Now although the Hindu has been always a vegetarian, it is a fact that for him the acquirement of knowledge of absolute truth is as difficult as it is for the western man who eats meat. In the books of the Hindoo on the subject of spiritual culture or soul development, the rules laid down are extremely hard to follow. The eating of meat is not definitely referred to, but the attainment of union with the Supreme, from which alone knowledge of absolute truth results, is hedged about with difficulties in comparison with which the eating of meat sinks into the shade; but we must remember that it is assumed in India that the student is not a meat eater. The reason for the prohibition, however, is that a man has no right to kill animals for his food or for any other reason. He must refrain, not because the act is forbidden, but because his whole nature, through the great love and pity that he feels, naturally recoils from such an act. It is plain, if this rule be the correct one— and I think it is—, that a person who stops the eating of meat in order that he may by complying with that condition attain to a development he has set before him misses the mark, and has acquired a selfish motive for the line thus adopted. It is an old and true saying that the kingdom of God cometh not from taking or refraining from meat, nor from the refraining from anything whatever, but that it is within us. In another place it is said that this kingdom of heaven is taken by violence; that is, it requires all knowledge and all goodness to attain at last to that union with the spirit which is the kingdom of heaven. And such attainments are not in the reach of either those who, on the one hand, long for sentimental religion only, or those who, on the other, work that they may reach the blissful result for themselves. The first, although extremely good, are barred from want of knowledge, and the other by the selfish motive at the bottom of their practice. In the “Great Journey,” translated from the Sanscrit by Mr. Arnold, is a beautiful illustration of the spirit and motive which must actuate us. Yudishthira reached heaven after losing his friends on the way, and was at the gate accompanied by his dog who looked to him as his only friend; and when he was refused admission because the dog was with him, he declined to enter. He was let in, and the dog revealed himself as one of the gods; then the king found that his friends were not there, and was told that they were in hell. He asked to go there, and was sent. He found it an awful place and was on the point of returning, when the pitiful voices of his friends called him back, saying that he gave them some comfort by his presence, and he then said he would stay in hell for them. This was reported to the gods, and they in a body went to hell and rescued all the denizens of the place for his sake. The selfishness or selflessness of the motive will determine the result.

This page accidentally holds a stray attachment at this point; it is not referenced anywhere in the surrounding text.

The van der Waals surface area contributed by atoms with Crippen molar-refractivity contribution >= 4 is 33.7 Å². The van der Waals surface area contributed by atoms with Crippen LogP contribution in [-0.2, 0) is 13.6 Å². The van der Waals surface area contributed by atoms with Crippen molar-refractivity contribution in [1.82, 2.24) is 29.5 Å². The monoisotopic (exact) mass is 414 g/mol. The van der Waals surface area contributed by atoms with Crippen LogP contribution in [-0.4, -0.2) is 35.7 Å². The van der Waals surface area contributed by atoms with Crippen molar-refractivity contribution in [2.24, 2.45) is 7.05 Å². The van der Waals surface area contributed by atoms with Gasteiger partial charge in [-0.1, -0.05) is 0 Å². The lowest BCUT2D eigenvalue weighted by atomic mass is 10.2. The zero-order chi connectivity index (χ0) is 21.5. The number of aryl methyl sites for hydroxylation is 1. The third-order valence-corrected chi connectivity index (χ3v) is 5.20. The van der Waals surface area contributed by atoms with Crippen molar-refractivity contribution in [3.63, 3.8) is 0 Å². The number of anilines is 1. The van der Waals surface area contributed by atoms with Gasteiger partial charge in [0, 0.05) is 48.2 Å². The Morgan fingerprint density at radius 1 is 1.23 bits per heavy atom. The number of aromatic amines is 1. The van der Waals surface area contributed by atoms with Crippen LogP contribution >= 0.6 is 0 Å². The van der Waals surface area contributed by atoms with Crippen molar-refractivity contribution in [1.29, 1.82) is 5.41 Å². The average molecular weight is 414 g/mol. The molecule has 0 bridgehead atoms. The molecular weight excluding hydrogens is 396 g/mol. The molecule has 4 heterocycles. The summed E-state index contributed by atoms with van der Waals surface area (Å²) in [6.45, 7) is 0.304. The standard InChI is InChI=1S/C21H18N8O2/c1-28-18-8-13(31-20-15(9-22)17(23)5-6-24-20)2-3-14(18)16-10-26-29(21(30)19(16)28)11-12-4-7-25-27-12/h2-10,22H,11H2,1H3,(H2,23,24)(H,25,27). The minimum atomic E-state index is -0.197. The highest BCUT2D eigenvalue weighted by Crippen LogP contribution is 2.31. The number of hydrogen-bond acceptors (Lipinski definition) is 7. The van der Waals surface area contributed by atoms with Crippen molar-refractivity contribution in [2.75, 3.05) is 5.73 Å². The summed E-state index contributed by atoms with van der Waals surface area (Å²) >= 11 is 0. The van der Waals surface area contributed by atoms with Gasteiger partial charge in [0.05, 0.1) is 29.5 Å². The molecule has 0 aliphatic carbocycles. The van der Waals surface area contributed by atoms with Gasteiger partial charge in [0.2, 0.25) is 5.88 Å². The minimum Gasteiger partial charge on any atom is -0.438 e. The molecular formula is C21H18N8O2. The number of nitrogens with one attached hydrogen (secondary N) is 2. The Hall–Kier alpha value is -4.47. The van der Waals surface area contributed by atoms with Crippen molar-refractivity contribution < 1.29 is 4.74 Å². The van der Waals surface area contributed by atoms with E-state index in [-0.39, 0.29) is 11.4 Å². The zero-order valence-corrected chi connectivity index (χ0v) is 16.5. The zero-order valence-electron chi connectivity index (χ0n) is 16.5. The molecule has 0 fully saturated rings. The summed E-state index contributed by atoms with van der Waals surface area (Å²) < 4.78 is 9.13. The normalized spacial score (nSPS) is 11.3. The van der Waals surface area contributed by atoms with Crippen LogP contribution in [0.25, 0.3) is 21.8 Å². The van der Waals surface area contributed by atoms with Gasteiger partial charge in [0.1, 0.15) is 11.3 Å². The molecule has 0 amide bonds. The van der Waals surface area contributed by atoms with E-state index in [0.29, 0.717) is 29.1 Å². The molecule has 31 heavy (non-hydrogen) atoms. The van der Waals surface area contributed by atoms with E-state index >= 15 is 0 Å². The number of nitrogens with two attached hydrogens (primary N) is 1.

We find, on referring to the great Indian work of Patanjali on the Philosophy of Yogam, that nothing is said about meat eating. The disciple is not met with the regulation at the outset, “You must refrain from eating meat.” This is not because the people were all vegetarians at the time it was written, because even then permissions were extended to certain classes of men for the eating of flesh. The warrior was allowed to eat meat, and out of the warrior caste arose many who attained to the supreme heights of adept-ship. To say that carnivorous diet will in itself exclude you from spiritual attainments is of like character with the statement that one cannot attain unless he is of the unsullied Brahmin caste. That was sometimes said by some Brahmins, but is easily met by the fact that the great Krishna was a shepherd by caste.
What, then, is the true theosophic diet? It is that which best agrees with you, taken in moderation, neither too much nor too little. If your constitution and temperament will permit vegetarianism, then that will give less heat to the blood; and, if it is practiced from the sincere conviction that it is not true brotherhood to destroy living creatures so highly organized as animals, then so much the better. But if you refrain from meat in order to develop your psychic powers and senses, and continue the same sort of thoughts you have always had, neither cultivating nor practicing the highest altruism, the vegetarianism is in vain.
The inner nature has a diet out of our thoughts and motives. If those are low or gross or selfish, it is equivalent to feeding that nature upon gross food. True theosophic diet is therefore not of either meat or wine; it is unselfish thoughts and deeds, untiring devotion to the welfare of “the great orphan Humanity,” absolute abnegation of self, unutterable aspiration to the Divine—the Supreme Soul. This only is what we can grow upon. And vain are the hopes of those who pin their faith on any other doctrine.